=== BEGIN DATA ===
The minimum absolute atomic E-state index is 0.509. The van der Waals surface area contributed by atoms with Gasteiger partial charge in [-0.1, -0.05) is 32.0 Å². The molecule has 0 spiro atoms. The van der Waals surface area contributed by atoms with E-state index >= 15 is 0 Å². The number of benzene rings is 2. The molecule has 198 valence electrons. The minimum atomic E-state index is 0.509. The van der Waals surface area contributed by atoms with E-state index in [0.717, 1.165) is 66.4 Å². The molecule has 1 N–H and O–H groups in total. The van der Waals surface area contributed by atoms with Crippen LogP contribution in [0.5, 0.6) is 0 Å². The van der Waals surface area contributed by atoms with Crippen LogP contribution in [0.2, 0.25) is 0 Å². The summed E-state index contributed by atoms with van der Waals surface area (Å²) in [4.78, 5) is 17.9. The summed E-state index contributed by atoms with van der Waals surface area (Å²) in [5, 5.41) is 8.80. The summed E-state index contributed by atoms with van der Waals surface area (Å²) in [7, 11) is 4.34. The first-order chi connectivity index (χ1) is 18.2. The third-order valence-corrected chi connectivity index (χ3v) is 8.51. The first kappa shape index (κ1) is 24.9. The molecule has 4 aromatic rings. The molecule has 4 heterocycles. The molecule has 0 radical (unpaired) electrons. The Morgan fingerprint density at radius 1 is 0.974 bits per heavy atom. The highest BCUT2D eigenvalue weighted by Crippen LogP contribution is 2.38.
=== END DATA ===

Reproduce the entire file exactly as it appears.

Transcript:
The minimum absolute atomic E-state index is 0.509. The van der Waals surface area contributed by atoms with Gasteiger partial charge in [-0.1, -0.05) is 32.0 Å². The molecule has 0 spiro atoms. The van der Waals surface area contributed by atoms with E-state index >= 15 is 0 Å². The number of benzene rings is 2. The molecule has 198 valence electrons. The minimum atomic E-state index is 0.509. The van der Waals surface area contributed by atoms with E-state index in [0.717, 1.165) is 66.4 Å². The molecule has 1 N–H and O–H groups in total. The van der Waals surface area contributed by atoms with Crippen LogP contribution in [0.5, 0.6) is 0 Å². The van der Waals surface area contributed by atoms with Crippen LogP contribution in [0.2, 0.25) is 0 Å². The summed E-state index contributed by atoms with van der Waals surface area (Å²) in [4.78, 5) is 17.9. The summed E-state index contributed by atoms with van der Waals surface area (Å²) in [5, 5.41) is 8.80. The summed E-state index contributed by atoms with van der Waals surface area (Å²) in [7, 11) is 4.34. The first-order chi connectivity index (χ1) is 18.2. The third-order valence-corrected chi connectivity index (χ3v) is 8.51. The first kappa shape index (κ1) is 24.9. The molecule has 4 aromatic rings. The molecule has 4 heterocycles. The molecule has 0 radical (unpaired) electrons. The Morgan fingerprint density at radius 1 is 0.974 bits per heavy atom. The highest BCUT2D eigenvalue weighted by Crippen LogP contribution is 2.38.